(C) 2015 Luke T. Bush
PLATTSBURGH CITY, NY - 7/6/15
The picture was held up for all to see. The name of the deceased was spoken.
The participant then read the text attached to the back of the photo, a short paragraph providing key details about a life taken too soon.
Each of the 47 victims was remembered at the memorial held Monday evening at 30 City Hall Place.
Two years ago on this date a runaway train hauling oil tankers derailed in the town of Lac-Megantic, Quebec. Explosions obliterated the town center. The erupting fireballs were so intense that five bodies were never found. Vaporized into nothingness.
The train had been carrying Bakkan crude, a dangerous cargo because explosive gasses remained in the mix. The same cargo that passes through our area, the North Country, every day.
A speaker at the memorial pointed out the window at the nearby railroad tracks just across the river. Mary-Alice Shemo, a member of the local activist group People for Positive Action, said downtown Plattsburgh would be in the blast zone if a derailment resulted in a Lac-Megantic disaster.
She invited people to share their perspectives on the bomb train problem. "Everyone knows something," she said, "but nobody knows everything."
Mary-Alice said that people had to come together, not act as separate individuals.
"None of us can solve the problem with our little Superman selves," she continued. Group, not individual, action could be more effective because everyone had something helpful to offer.
John Andrus, retired director of the Clinton County Public Health Department, spoke about the dangers of the oil tankers. He had watched a YouTube video by the National Transportation Board that downplayed what really happened at Lac-Megantic. The video implied that fire, nothing else, caused all the death and destruction.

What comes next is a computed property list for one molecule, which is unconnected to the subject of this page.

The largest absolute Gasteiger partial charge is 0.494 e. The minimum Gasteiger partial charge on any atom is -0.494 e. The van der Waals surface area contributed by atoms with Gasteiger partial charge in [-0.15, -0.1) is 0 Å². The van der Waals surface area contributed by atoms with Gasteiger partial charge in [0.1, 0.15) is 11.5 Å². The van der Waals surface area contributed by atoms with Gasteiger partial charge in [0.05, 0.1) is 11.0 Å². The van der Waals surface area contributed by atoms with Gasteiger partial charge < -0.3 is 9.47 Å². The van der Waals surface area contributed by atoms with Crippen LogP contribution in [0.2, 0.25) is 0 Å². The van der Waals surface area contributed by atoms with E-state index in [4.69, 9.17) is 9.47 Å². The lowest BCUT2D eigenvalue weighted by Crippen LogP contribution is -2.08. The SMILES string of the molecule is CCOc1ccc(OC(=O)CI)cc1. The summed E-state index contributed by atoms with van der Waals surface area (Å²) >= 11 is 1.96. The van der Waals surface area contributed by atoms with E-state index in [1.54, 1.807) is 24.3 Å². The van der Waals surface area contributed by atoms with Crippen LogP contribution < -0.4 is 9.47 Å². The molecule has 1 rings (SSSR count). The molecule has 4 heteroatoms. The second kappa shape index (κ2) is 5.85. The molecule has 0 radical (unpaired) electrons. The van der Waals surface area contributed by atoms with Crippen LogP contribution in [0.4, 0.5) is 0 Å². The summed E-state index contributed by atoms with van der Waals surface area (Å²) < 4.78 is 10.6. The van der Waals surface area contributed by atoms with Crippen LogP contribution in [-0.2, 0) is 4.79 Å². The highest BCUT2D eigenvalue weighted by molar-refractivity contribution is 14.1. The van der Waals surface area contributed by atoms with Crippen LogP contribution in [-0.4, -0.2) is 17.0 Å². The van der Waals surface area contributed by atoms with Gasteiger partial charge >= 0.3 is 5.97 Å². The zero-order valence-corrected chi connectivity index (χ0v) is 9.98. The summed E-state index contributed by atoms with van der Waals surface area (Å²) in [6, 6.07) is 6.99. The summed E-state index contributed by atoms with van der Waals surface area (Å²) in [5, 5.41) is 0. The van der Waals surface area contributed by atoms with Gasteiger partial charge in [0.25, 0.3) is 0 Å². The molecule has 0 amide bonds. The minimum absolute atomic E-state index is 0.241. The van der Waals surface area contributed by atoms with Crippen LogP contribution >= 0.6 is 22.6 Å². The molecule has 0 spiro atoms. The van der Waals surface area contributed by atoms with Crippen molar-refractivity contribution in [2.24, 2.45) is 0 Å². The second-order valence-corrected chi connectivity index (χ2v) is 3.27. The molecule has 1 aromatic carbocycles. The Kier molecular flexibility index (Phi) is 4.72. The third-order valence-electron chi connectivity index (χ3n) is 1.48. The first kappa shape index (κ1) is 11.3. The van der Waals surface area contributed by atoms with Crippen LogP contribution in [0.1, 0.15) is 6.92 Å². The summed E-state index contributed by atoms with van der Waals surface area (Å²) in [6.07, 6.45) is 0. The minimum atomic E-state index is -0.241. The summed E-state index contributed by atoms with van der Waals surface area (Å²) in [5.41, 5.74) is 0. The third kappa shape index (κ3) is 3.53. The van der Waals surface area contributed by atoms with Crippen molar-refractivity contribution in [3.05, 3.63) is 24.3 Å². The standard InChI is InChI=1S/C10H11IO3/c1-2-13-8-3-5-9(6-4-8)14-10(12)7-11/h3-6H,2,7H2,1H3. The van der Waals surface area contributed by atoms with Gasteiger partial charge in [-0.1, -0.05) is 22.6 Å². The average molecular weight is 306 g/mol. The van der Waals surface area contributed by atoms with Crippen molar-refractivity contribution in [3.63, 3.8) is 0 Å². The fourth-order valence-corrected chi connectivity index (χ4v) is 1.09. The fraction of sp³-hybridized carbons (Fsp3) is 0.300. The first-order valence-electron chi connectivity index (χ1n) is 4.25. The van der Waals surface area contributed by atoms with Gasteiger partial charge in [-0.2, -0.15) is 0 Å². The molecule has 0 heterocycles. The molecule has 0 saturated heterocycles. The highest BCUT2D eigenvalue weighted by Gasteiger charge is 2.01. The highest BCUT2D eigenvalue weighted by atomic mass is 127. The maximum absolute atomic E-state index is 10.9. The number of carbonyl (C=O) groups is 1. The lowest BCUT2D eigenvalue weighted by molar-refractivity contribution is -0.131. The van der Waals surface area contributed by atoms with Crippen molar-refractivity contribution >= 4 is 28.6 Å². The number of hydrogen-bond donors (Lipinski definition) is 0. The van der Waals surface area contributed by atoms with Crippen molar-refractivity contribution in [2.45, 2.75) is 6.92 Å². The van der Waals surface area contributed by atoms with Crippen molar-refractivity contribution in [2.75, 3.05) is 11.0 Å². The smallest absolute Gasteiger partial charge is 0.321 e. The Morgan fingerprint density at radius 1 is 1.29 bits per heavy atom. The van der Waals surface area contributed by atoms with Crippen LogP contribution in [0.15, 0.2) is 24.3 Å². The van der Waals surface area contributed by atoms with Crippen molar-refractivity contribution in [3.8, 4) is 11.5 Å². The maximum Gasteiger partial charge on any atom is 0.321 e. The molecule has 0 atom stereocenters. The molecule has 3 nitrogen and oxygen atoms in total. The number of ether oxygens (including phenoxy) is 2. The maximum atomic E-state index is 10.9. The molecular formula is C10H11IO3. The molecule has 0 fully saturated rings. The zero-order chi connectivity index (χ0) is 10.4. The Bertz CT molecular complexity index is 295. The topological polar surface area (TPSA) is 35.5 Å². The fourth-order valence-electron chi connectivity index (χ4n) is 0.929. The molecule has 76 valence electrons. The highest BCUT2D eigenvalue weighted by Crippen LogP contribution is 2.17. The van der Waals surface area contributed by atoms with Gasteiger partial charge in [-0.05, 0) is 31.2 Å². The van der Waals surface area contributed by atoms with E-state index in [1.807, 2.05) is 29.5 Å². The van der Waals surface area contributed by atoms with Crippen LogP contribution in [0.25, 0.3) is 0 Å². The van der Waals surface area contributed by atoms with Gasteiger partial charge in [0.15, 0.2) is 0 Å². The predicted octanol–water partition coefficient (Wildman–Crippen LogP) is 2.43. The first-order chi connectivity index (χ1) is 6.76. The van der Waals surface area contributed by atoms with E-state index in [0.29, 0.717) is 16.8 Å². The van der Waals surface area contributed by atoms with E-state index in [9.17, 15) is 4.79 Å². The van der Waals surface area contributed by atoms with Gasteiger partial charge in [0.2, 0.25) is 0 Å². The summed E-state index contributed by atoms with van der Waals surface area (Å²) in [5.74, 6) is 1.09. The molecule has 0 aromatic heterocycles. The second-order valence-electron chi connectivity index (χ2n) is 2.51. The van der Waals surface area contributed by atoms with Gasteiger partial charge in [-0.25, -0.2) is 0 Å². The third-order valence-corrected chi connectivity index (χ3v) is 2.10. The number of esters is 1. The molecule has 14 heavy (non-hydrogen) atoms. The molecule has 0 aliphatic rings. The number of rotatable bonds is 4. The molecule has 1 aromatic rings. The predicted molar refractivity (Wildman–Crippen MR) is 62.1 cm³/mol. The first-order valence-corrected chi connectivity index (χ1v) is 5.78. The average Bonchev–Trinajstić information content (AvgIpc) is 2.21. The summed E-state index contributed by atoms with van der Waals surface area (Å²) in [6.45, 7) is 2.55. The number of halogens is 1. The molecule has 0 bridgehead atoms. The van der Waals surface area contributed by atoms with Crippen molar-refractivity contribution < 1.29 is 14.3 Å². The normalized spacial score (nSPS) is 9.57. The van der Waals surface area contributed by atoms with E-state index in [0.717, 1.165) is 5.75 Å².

He disagreed. "[Each tanker] was a bomb, an oil bomb, a gas bomb."
He compared to how a tanker could explode with the analogy of a soda bottle being shaken, the CO2 gas creating pressure.
But the oil tankers weren't carrying CO2, he said, but gasses such as methane, ethane, and butane. So why weren't these gasses extracted before shipping?
"It takes time," Jack explained, "to fractionate out the gasses. And time costs money on the production end of the cycle."
One solution, he said, was divesting from any stock in the companies responsible for the danger, railroads and Big Oil. "That is one way to get their attention to make it safer."
The bottom line, he concluded, was getting off the carbon cycle.
Later the group gathered next door at Macdonough Monument for a candlelight vigil.
City and railroad police officers were monitoring the vigil from across the street. As if any peaceful activist posed a threat. A matter of paying attention where it wasn't needed.
The real threat: an oil tanker explosion obliterating downtown Plattsburgh.
And the bomb trains keep rolling along.